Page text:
Three Common Vines:
Poison Ivy, Trumpet Vine, and Virginia Creeper
Since some of our local vines have short seasonal blooms, these vines can be better and easily identified by the shape of their leaves.
- Poison ivy is an upright, climbing, or trailing vine that has the reputation of being an infamous weed. As a high-climbing vine, its growth often reaches out from its host tree, resembling the branches of this tree. Young student leaf collectors have occasionally fallen victim to this misleading type of growth. Poison ivy, when growing as a small erect shrub, is called poison oak, with leaves similar to those of poison ivy. Botanists now say that poison ivy and poison oak are the same species, surviving as an ecotype; that is, the same species is growing under different environmental conditions. Needless to say, some of us may suffer severe skin irritation, itching, and blistering when we come in contact with the volatile oils of this plant. Sooty smoke from the burning of leaves and stems of poison ivy, can reap havoc with allergic individuals who pass through the veil of smoke.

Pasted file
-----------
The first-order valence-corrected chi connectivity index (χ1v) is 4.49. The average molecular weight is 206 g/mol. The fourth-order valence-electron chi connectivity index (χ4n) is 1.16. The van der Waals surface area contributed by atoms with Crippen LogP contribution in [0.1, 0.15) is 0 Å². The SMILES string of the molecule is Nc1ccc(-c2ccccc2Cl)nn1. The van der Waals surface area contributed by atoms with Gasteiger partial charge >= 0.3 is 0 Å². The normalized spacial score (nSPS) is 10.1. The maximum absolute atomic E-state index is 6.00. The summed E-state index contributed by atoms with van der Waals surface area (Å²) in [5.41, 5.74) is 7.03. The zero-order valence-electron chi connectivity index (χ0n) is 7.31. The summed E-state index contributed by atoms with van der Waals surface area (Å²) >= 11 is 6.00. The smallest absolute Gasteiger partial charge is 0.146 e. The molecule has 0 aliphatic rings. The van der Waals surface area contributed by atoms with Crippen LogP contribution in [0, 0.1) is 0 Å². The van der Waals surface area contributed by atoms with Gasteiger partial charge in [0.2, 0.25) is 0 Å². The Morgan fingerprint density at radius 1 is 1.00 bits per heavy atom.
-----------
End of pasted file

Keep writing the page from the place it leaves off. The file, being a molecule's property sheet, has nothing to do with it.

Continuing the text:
- Touching the leaves or flowers of the trumpet vine or cow-itch may produce blisters and inflammation of the skin — conditions that may last a few days.
- As concerning the Virginia creeper, “This common plant is highly suspected of causing poisoning and death of children from eating the berries. The details are not known.” This is a quote from James W. Hardin and Dr. Jay M. Arena's book, Human Poisoning
from Native and Cultivated Plants, Duke University Press, Durham, NC, 2nd edition, 1974.
Copyright © 2003 William T. Hathaway.